THE COMMON ECONOMIC SPACE OF RUSSIA, BELARUS, AND KAZAKHSTAN: PRESENT AND FUTURE
Ksenia BORISHPOLETS, Stanislav CHERNYAVSKY
Ksenia Borishpolets, Ph.D. (Political Science), Professor at the Department of World Politics, Moscow State Institute of International Relations(U), Russian Ministry of Foreign Affairs (Moscow, Russian Federation)
Stanislav Chernyavsky, D.Sc. (Hist.), Director of the Center for Post-Soviet Studies, Moscow State Institute of International Relations(U), Russian Ministry of Foreign Affairs (Moscow, Russian Federation)
On 1 January, 2012, the official opening of the Common Economic Space (CES) of Belarus, Kazakhstan, and Russia, which moved customs control to the outer border of the Customs Union (CU) in July 2011, launched a qualitatively new stage in integration development in the post-Soviet expanse. The objective conditions for consolidating economic cooperation among the three countries have long emerged, the technical work, in the best interests of all the partners concerned, has been carried out, and the top leaders are showing sufficient political will. So there is every reason to believe that the driving force behind post-Soviet integration in the CU-CES format has sprung into action.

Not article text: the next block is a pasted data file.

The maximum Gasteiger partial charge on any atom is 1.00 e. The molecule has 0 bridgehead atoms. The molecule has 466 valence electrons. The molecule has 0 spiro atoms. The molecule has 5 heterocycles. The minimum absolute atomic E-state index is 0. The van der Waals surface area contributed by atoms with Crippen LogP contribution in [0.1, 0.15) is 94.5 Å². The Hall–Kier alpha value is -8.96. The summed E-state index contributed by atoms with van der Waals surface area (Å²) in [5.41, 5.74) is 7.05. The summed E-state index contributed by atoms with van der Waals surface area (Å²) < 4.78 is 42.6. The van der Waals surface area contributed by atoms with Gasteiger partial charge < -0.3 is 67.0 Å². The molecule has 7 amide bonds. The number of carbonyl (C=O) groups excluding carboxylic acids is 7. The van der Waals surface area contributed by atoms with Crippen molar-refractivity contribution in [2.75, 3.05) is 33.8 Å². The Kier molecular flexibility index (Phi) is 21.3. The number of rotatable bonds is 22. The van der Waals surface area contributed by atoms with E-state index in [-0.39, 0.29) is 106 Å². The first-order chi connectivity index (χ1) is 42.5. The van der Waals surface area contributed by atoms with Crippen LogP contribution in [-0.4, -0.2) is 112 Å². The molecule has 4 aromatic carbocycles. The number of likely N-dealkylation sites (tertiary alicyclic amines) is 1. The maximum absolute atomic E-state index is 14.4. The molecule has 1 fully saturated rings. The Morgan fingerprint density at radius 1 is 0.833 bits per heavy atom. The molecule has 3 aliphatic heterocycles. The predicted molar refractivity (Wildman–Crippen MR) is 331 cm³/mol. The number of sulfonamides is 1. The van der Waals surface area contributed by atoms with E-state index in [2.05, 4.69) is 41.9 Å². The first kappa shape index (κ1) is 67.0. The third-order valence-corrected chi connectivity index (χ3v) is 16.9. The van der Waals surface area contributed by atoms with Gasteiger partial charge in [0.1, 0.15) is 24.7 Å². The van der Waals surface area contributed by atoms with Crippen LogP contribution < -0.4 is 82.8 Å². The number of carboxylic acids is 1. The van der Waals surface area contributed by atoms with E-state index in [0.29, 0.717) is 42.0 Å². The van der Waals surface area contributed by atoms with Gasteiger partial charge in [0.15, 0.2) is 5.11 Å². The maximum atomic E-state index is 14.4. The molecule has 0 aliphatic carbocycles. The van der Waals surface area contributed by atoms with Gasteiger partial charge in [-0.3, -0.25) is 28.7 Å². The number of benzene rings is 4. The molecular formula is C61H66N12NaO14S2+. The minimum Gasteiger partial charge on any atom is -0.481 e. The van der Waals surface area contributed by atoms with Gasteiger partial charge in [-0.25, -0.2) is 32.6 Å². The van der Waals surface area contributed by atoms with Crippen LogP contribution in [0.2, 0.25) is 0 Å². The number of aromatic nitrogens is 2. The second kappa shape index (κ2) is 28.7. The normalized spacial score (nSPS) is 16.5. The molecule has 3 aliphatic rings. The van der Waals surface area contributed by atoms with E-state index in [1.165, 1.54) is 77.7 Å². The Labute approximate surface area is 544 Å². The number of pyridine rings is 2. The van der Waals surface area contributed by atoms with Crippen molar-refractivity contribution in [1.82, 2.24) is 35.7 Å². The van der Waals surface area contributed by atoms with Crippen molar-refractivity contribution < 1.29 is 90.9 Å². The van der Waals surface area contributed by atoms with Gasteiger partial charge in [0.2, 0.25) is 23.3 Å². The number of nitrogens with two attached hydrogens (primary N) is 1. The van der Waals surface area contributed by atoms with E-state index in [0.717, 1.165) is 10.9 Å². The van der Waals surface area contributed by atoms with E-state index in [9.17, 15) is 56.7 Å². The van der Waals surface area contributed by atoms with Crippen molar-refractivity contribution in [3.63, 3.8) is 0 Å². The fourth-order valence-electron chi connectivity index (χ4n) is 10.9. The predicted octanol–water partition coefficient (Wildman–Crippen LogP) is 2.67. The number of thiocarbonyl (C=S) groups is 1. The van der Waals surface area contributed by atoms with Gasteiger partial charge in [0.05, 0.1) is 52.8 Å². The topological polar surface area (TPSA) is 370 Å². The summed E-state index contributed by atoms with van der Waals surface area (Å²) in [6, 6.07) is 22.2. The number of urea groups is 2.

Flat duty and tax rates on imported goods, sanitary and veterinary control, and technical regulation principles have been in effect for Russia, Belarus, and Kazakhstan alike since the middle of 2011. On 1 January, 2012, a basic set of documents on the CES consisting of 17 agreements came into force that address the rights of migrant workers and the members of their families, standard principles of currency policy, access to railroad transport services, standard regulations for the support of agricultural goods producers, and conditions for ensuring free movement of capital. All of this will help to form a common market with more than 170 million consumers and a total gross product of more than $1,385 billion.
Systemic organization of the flows of such large-scale economic resources is already generating real benefits; despite the list of goods to which export limits still apply, goods turnover among the participants of the Customs Union has almost doubled. According to experts, by 2015 integration will afford the participants in the Customs Union an additional 15% increase in GDP amounting to approximately $400 billion.
However, in addition to the surface indices, it is expedient to look deeper and appreciate the other innovation benefits owing to the free movement of goods within the framework of mutual trade among Russia, Belarus, and Kazakhstan, the decrease in financial load on commercial enterprises, the removal of administration barriers, the standardization of customs regulations, and……………..